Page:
United Road Towing, a company with a multimillion dollar monopoly towing cars for the Phoenix Police Department, has a questionable track record of dealing with its employees -- and its subsidiaries have been under federal scrutiny.
The company agreed in June to pay $380,000 to 13 individuals who complained that it discriminated against disabled employees. And last year, the company threatened to sue employees who landed better-paying jobs with one of its competitors.
The EEOC filed a lawsuit against the company September 30, 2009, saying United Road Towing "failed to provide reasonable accommodations to a class of employees with disabilities" in Chicago, Phoenix, San Diego, Indianapolis, Las Vegas, and Los Angeles.
The complaint highlighted United Road Towing's "inflexible medical leave policy and practice of terminating employees with disabilities at the end of medical leaves rather bringing them back to work with reasonable accommodation."
And the company still is considered a strong contender to win at least part of the Phoenix towing contract again, say political insiders.
According to the settlement, the company is prohibited from "discriminating against those with disabilities and requires the implementation of a reasonable accommodations policy [and] requires training...for the company's management."
There wasn't always a towing monopoly in Phoenix with such companies.
The city used to have more than one towing company that responded to calls from Phoenix cops to move disabled cars off the road, tow away wreckage after a car collision, or impound a drunk driver's wheels.
But in 2006, it decided to go with one company citywide -- United Road Towing, which does business in the Phoenix area as several different companies, including Shamrock Towing, Fast Towing, and All Valley Impound.
The contract started December 1, 2006 and was set to expire May 31, but citing problems with the first request for bids, city officials decided to keep United on as the sole towing company hauling off cars on behalf of Phoenix PD.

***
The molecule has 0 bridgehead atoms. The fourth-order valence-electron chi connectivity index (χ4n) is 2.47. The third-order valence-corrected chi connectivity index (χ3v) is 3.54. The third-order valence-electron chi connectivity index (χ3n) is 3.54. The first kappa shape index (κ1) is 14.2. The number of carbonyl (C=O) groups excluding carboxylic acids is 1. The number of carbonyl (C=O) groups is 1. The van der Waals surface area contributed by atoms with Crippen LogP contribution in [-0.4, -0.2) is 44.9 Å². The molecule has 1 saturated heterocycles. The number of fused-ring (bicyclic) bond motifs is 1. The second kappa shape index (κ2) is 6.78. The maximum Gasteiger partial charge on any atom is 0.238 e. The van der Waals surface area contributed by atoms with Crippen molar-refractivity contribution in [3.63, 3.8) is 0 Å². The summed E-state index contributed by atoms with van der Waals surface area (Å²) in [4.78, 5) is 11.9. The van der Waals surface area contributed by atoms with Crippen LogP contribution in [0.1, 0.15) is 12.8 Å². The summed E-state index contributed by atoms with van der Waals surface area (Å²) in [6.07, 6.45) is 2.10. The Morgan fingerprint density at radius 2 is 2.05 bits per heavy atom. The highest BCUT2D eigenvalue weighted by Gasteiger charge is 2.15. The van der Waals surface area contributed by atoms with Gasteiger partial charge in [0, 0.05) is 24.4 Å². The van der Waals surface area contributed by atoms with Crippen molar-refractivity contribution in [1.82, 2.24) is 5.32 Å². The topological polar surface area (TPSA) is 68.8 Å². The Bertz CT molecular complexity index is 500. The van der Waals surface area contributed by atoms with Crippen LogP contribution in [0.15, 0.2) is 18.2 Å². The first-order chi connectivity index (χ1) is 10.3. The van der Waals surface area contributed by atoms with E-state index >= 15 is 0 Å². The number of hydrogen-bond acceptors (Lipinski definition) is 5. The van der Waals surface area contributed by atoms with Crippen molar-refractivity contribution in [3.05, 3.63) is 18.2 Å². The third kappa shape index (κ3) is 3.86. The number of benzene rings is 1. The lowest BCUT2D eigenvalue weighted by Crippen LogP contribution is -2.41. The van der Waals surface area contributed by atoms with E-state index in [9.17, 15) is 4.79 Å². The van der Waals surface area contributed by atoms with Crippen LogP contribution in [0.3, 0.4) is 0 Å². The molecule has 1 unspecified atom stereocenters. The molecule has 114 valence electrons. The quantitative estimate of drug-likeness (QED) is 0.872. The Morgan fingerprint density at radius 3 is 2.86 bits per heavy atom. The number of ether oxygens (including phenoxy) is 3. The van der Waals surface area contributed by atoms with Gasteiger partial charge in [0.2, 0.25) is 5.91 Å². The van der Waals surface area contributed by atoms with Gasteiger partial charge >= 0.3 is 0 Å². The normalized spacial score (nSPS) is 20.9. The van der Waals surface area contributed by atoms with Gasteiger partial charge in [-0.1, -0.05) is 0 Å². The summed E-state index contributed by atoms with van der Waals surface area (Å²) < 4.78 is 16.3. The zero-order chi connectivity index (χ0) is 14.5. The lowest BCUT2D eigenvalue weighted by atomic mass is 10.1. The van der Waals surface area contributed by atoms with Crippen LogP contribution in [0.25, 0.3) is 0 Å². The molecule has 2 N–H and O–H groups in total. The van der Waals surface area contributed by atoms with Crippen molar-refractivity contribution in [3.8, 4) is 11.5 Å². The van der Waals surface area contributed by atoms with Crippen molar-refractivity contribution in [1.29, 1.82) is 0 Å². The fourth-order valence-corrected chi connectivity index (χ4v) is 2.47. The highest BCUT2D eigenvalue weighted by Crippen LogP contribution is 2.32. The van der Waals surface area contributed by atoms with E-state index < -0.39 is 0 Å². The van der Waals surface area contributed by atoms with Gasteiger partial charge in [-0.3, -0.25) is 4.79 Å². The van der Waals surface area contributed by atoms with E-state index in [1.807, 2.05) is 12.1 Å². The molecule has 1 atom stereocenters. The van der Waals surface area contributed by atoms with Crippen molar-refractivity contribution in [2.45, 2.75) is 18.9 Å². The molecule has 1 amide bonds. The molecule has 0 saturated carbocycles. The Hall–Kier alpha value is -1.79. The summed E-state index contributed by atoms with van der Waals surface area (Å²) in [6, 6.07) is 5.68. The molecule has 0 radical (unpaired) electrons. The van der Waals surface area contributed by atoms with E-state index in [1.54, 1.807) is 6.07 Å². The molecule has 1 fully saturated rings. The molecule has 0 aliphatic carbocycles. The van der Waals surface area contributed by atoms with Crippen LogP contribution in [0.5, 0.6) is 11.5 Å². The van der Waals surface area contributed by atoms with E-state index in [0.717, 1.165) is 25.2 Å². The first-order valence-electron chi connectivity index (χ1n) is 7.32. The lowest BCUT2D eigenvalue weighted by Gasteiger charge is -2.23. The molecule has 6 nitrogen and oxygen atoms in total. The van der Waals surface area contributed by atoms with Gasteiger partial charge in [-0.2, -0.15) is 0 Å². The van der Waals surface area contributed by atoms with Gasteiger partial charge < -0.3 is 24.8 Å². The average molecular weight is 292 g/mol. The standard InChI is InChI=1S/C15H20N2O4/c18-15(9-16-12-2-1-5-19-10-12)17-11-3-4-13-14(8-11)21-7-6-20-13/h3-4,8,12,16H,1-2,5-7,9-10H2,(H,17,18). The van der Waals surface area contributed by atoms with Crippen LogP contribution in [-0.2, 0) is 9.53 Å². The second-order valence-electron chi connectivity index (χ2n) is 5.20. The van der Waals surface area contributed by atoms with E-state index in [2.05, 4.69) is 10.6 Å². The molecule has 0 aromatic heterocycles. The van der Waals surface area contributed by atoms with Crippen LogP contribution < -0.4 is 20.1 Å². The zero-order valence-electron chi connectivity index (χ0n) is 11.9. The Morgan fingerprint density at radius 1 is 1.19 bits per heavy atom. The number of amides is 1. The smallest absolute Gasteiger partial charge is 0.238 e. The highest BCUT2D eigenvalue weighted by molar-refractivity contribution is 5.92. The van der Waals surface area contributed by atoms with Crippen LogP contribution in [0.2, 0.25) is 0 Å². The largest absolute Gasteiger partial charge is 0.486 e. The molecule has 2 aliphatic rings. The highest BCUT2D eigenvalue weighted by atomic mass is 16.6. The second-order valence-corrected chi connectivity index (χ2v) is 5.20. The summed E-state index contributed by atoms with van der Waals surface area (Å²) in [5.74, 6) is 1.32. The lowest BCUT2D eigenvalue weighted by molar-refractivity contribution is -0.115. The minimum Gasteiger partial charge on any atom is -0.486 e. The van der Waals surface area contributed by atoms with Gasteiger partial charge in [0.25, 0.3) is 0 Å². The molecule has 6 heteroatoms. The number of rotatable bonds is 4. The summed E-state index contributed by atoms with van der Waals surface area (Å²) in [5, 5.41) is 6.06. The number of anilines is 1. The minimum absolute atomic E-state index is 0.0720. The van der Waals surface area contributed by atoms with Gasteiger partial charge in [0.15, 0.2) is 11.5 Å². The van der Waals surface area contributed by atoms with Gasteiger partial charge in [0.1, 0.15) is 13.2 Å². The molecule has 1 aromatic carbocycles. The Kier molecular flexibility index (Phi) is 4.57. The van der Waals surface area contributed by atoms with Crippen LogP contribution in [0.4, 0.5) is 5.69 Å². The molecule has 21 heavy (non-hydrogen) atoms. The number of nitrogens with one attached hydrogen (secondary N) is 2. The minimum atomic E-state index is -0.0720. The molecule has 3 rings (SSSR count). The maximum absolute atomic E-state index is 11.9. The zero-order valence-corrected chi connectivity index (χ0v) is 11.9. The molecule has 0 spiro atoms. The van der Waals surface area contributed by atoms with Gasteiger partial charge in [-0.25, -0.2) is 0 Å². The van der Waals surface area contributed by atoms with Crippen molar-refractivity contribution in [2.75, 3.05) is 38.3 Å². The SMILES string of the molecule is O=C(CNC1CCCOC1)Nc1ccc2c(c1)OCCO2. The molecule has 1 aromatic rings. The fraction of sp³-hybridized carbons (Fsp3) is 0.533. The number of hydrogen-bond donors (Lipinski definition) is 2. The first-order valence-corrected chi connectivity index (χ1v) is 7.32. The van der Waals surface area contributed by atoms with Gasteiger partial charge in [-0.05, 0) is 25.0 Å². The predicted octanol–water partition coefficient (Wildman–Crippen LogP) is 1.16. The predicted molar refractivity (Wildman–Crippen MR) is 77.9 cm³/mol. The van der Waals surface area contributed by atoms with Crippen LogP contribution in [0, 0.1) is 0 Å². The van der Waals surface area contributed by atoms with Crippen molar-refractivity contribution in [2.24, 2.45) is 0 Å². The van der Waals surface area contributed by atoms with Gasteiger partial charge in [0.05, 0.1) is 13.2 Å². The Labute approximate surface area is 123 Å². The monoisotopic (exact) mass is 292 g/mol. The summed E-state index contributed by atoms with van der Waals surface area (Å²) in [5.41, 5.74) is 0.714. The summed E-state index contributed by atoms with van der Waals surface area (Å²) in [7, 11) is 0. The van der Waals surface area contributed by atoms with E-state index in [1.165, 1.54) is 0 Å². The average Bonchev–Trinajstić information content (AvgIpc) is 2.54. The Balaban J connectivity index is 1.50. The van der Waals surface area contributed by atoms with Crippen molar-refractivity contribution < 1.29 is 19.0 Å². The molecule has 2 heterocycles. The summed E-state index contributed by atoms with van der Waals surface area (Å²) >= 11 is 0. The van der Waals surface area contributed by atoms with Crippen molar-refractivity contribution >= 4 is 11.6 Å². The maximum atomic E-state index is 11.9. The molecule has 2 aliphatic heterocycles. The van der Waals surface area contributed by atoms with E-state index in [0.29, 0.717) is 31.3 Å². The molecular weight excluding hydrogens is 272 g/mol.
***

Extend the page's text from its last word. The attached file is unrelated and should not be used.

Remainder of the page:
On May 30, the Phoenix City Council gave United Road Towing an eight-month extension on its expiring six-year contract. The extension now expires on January 31, and it worth about $46,000.
In a September 2011 article, Arizona Republic columnist Laurie Roberts smacked around United Road Towing for using heavy-handed tactics against their former employees who landed better paying jobs at All City Towing, a Phoenix-area company vying for a piece of that multimillion towing contract.
During a Phoenix City Council subcommittee meeting in 2011, Angela Dominguez revealed that United Road Towing was threatening to sue her for getting a job with their competitor, saying she had signed a non-compete clause.
With that multi-million-dollar towing contract now on the table -- and set to be awarded by the end of the year -- Roberts says how United Road Towing treats its employee is "something for the Phoenix City Council to think about."
She says, "Why on Earth would the city want to do business with a company that hires lawyers to stop its $10-an-hour employees from finding better jobs?"
Hard to say, but it's not surprising.
After all, Phoenix keeps doing business with Veolia Transportation, a French-based transit company that operates city buses and has its own track record of bullying its employees into signing away their rights, unjustly locks them out of the bus yard in the middle of contract negotiations, and even changed its in an attempt to not honor its agreements with longtime employees.
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